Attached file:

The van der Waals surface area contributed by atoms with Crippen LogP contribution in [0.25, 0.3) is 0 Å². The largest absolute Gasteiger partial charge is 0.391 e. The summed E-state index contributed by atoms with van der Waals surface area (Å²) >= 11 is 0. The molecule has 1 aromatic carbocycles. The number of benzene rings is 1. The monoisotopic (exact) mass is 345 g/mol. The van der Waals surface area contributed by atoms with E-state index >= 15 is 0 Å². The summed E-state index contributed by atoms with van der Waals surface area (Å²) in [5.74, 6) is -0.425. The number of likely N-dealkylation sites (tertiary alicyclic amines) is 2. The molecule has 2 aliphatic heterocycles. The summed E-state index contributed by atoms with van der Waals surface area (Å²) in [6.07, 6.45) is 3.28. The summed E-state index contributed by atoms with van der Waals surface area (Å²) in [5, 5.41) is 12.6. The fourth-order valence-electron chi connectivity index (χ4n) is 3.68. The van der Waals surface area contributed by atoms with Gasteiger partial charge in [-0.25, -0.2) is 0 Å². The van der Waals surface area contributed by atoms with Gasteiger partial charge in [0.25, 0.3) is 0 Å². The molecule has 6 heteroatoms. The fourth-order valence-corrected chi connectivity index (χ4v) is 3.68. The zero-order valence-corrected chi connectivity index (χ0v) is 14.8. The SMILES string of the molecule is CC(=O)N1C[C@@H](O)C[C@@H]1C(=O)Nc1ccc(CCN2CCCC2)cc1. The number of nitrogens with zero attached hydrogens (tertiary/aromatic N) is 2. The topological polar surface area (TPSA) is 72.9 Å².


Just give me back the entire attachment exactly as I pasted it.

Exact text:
The van der Waals surface area contributed by atoms with Crippen LogP contribution in [0.25, 0.3) is 0 Å². The largest absolute Gasteiger partial charge is 0.391 e. The summed E-state index contributed by atoms with van der Waals surface area (Å²) >= 11 is 0. The molecule has 1 aromatic carbocycles. The number of benzene rings is 1. The monoisotopic (exact) mass is 345 g/mol. The van der Waals surface area contributed by atoms with E-state index >= 15 is 0 Å². The summed E-state index contributed by atoms with van der Waals surface area (Å²) in [5.74, 6) is -0.425. The number of likely N-dealkylation sites (tertiary alicyclic amines) is 2. The molecule has 2 aliphatic heterocycles. The summed E-state index contributed by atoms with van der Waals surface area (Å²) in [6.07, 6.45) is 3.28. The summed E-state index contributed by atoms with van der Waals surface area (Å²) in [5, 5.41) is 12.6. The fourth-order valence-electron chi connectivity index (χ4n) is 3.68. The van der Waals surface area contributed by atoms with Gasteiger partial charge in [-0.25, -0.2) is 0 Å². The van der Waals surface area contributed by atoms with Gasteiger partial charge in [0.25, 0.3) is 0 Å². The molecule has 6 heteroatoms. The fourth-order valence-corrected chi connectivity index (χ4v) is 3.68. The zero-order valence-corrected chi connectivity index (χ0v) is 14.8. The SMILES string of the molecule is CC(=O)N1C[C@@H](O)C[C@@H]1C(=O)Nc1ccc(CCN2CCCC2)cc1. The number of nitrogens with zero attached hydrogens (tertiary/aromatic N) is 2. The topological polar surface area (TPSA) is 72.9 Å².